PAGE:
Among the benefits exempted from tax is the health insurance that the company provides and meals that are low in value and are infrequently given. One such example is when your boss feels like treating his employees to a pizza party because it’s his birthday. A birthday is celebrated only once a year so this pizza party cannot be considered a regular occurrence, hence, it’s not among the taxed fringe benefits.

 

Retirement Income

Not all people have this, of course. Those who have retired are not immune to taxes. Just because they are no longer working doesn’t mean they will no longer be taxed. Retirement plans like the Individual Retirement Account, 401(k) and 403b are all considered taxable income. Accordingly, up to 85% of Social Security benefits may also be taxed.

 

Alimony

Those who receive alimony should report it as well because this is considered a taxable income. However, the person who gives the alimony will enjoy some benefit because the amount can be deducted from his taxable income.

 

Now that you have that information, it’s time to look at the many ways you can avoid a tax audit. Here are some of them;

 

Report all forms of income

Six taxable incomes are mentioned above—these should be reported to the IRS or else you can just prepare to receive a notice of tax audit from the government’s tax collection agency. Report all income so you will remain on the good side of the IRS. It’s not really that bad to be audited. The IRS will not automatically take away your properties as long as you will be able to provide the appropriate information about your income and you pay the appropriate amount of tax. But it is a hassle. You don’t want that kind of stress in your life—going through documents, possibly meeting with a lawyer and in-depth discussion of your financial standing.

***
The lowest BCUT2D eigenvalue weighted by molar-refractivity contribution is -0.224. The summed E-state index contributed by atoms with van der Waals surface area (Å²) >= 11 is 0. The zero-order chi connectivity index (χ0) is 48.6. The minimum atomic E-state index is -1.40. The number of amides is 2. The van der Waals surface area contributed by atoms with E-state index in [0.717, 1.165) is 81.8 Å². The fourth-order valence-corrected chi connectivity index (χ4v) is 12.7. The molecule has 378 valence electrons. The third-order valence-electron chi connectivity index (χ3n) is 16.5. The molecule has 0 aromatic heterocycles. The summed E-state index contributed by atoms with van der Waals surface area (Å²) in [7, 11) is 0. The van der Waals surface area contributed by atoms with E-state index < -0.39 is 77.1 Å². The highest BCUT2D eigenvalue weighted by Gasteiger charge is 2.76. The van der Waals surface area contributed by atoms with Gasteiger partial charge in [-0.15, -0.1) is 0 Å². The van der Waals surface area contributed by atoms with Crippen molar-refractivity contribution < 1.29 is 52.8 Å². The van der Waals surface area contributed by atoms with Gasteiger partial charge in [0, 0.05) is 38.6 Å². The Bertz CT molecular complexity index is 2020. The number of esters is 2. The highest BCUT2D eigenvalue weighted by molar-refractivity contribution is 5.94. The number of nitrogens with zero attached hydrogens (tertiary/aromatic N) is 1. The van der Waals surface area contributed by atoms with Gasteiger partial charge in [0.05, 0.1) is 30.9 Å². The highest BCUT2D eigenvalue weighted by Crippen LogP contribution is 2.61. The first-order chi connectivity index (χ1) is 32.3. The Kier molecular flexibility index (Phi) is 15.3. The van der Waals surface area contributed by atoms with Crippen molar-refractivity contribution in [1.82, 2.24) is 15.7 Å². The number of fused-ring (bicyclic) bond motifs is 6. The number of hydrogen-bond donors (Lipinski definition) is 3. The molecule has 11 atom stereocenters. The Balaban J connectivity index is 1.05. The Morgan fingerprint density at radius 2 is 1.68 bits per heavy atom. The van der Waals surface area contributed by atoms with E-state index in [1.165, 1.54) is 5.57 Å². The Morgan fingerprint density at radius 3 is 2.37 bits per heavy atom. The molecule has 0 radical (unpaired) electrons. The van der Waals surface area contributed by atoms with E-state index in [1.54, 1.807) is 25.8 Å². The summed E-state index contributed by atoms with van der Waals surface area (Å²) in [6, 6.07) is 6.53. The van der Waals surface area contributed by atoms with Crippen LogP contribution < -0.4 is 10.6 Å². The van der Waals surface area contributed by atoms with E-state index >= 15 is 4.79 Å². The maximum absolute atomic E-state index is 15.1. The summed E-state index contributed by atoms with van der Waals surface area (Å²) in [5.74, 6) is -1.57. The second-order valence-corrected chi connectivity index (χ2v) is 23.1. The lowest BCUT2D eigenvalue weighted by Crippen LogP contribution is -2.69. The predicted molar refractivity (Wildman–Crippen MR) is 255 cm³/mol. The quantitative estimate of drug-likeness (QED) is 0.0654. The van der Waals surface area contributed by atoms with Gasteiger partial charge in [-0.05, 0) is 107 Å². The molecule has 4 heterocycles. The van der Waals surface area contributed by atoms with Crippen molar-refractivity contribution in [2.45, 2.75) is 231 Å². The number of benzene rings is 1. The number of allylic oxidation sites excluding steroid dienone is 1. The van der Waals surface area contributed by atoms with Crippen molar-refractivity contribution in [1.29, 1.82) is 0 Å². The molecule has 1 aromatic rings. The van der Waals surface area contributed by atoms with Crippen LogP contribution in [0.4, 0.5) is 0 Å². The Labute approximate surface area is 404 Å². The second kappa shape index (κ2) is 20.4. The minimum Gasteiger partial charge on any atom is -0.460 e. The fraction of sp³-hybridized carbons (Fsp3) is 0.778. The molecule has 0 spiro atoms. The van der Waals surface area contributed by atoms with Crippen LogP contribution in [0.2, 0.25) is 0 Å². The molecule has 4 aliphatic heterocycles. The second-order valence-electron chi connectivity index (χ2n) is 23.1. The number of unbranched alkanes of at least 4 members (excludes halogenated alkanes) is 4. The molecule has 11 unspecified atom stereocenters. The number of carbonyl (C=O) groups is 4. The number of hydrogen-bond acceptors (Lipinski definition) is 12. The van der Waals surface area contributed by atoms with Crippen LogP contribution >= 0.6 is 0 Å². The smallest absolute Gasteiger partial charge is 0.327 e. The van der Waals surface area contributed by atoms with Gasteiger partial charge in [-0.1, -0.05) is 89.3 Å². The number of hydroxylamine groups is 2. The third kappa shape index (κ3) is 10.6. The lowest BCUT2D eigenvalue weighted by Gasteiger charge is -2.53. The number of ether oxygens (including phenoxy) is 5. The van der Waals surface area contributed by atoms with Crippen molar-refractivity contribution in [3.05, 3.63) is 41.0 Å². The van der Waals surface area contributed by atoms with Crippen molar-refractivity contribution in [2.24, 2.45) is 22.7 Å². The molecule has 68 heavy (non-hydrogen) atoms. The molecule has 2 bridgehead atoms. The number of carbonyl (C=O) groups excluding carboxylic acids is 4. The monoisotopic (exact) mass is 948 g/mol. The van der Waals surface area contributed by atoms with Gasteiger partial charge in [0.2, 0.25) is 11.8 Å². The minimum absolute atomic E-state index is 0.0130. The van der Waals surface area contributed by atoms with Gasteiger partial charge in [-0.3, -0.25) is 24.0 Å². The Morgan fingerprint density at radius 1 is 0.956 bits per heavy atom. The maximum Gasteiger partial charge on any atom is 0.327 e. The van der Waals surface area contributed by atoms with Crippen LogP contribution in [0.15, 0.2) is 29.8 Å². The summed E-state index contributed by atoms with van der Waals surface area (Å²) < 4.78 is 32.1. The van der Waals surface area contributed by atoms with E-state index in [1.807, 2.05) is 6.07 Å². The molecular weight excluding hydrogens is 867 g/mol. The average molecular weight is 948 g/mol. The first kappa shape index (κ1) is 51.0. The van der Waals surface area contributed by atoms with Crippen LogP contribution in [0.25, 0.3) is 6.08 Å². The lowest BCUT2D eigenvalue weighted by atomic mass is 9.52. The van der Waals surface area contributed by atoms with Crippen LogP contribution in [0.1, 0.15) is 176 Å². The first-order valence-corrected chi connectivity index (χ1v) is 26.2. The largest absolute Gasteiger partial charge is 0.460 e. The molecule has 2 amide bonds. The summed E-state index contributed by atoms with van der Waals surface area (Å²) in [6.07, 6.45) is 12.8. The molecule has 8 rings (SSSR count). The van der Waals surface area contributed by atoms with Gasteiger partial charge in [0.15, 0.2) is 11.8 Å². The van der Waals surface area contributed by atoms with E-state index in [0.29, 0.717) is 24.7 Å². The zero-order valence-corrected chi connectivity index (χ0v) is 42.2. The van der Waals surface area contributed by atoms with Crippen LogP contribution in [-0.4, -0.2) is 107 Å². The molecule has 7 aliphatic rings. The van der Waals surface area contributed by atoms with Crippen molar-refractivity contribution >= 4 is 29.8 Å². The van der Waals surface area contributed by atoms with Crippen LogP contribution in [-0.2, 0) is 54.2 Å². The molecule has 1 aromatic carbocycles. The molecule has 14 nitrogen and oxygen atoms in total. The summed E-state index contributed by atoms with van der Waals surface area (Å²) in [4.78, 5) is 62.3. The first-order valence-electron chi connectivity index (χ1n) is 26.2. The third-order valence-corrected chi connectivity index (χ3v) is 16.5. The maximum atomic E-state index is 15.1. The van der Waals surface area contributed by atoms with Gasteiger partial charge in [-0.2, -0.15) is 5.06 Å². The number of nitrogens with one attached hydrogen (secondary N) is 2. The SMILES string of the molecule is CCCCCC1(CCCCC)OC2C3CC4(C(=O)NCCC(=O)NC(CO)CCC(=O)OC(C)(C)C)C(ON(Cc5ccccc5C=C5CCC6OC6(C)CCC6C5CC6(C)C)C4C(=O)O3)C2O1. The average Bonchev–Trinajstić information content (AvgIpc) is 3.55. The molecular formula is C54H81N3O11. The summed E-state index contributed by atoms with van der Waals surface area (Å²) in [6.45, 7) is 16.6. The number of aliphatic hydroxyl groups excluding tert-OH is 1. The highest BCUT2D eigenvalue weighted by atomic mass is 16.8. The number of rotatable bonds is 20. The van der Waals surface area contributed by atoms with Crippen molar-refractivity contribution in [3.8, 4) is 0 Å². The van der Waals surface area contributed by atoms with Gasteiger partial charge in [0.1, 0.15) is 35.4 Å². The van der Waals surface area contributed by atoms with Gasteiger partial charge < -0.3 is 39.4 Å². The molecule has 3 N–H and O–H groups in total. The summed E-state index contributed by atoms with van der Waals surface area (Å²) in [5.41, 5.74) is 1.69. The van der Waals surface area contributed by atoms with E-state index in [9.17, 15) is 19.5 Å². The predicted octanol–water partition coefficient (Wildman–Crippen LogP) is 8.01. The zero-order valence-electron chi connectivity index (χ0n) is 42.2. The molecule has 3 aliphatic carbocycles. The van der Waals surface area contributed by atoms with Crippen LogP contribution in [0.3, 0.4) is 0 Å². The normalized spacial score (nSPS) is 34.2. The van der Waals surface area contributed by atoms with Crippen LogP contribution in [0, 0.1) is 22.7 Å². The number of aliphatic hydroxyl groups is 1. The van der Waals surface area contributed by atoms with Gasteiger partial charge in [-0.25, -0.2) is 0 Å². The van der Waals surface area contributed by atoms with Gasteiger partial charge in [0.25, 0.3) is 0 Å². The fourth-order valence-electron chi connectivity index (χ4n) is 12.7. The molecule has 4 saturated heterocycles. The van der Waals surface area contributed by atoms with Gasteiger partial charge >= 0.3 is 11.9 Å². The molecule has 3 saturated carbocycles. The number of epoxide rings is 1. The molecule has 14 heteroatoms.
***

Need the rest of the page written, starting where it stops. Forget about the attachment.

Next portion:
Check your figures

The percentage of taxpayers that are actually audited by the IRS is quite low. But it is slowly increasing over the years with the government noticing a lot of wily Americans trying to circumvent the law in order to pay less than the required tax amount or none at all. However, you have to take into consideration that among those low percentage are some people who are actually audited just because of simple mistakes in the tax return. This is why you have to thoroughly check the figures in your document. Sometimes, it’s actually safer to just pay a professional to do your tax return. This is their expertise, so they know better than you when it comes to tax matters.

 

Honesty is the best policy

The consequences could be worse if the IRS realizes that you were actually lying about your income. Remember that the IRS is an agency of the government. It has the resources to actually trace your financial situation. So make sure you only put down the right information in your tax return.